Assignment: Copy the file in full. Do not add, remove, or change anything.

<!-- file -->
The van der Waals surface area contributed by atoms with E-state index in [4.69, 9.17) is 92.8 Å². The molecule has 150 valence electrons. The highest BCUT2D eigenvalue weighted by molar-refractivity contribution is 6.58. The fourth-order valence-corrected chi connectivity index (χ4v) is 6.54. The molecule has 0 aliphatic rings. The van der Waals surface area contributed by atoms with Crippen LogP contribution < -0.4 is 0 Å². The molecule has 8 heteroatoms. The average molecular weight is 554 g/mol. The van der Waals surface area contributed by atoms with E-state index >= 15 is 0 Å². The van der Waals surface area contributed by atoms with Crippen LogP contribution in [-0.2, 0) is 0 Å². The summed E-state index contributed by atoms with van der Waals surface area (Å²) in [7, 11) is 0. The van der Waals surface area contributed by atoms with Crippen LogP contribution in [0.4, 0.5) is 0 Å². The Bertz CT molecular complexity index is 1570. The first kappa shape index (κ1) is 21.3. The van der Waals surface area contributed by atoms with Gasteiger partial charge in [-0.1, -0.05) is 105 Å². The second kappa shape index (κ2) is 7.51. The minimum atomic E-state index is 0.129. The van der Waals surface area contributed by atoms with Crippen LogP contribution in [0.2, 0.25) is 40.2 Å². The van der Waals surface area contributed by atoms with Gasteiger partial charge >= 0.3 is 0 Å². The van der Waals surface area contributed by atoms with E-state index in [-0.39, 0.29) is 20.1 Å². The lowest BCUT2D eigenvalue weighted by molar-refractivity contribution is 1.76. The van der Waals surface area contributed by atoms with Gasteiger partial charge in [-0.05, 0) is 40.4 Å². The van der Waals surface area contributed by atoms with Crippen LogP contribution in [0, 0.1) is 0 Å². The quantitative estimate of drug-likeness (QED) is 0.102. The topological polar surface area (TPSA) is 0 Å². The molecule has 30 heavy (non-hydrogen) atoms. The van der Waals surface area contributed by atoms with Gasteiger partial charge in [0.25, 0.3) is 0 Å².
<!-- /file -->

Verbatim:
The van der Waals surface area contributed by atoms with E-state index in [4.69, 9.17) is 92.8 Å². The molecule has 150 valence electrons. The highest BCUT2D eigenvalue weighted by molar-refractivity contribution is 6.58. The fourth-order valence-corrected chi connectivity index (χ4v) is 6.54. The molecule has 0 aliphatic rings. The van der Waals surface area contributed by atoms with Crippen LogP contribution < -0.4 is 0 Å². The molecule has 8 heteroatoms. The average molecular weight is 554 g/mol. The van der Waals surface area contributed by atoms with E-state index >= 15 is 0 Å². The van der Waals surface area contributed by atoms with Crippen LogP contribution in [-0.2, 0) is 0 Å². The summed E-state index contributed by atoms with van der Waals surface area (Å²) in [7, 11) is 0. The van der Waals surface area contributed by atoms with Crippen LogP contribution in [0.4, 0.5) is 0 Å². The Bertz CT molecular complexity index is 1570. The first kappa shape index (κ1) is 21.3. The van der Waals surface area contributed by atoms with Gasteiger partial charge in [-0.1, -0.05) is 105 Å². The second kappa shape index (κ2) is 7.51. The minimum atomic E-state index is 0.129. The van der Waals surface area contributed by atoms with Crippen LogP contribution in [0.2, 0.25) is 40.2 Å². The van der Waals surface area contributed by atoms with Gasteiger partial charge >= 0.3 is 0 Å². The van der Waals surface area contributed by atoms with E-state index in [-0.39, 0.29) is 20.1 Å². The lowest BCUT2D eigenvalue weighted by molar-refractivity contribution is 1.76. The van der Waals surface area contributed by atoms with Gasteiger partial charge in [-0.05, 0) is 40.4 Å². The van der Waals surface area contributed by atoms with Crippen LogP contribution in [0, 0.1) is 0 Å². The quantitative estimate of drug-likeness (QED) is 0.102. The topological polar surface area (TPSA) is 0 Å². The molecule has 30 heavy (non-hydrogen) atoms. The van der Waals surface area contributed by atoms with Gasteiger partial charge in [0.25, 0.3) is 0 Å².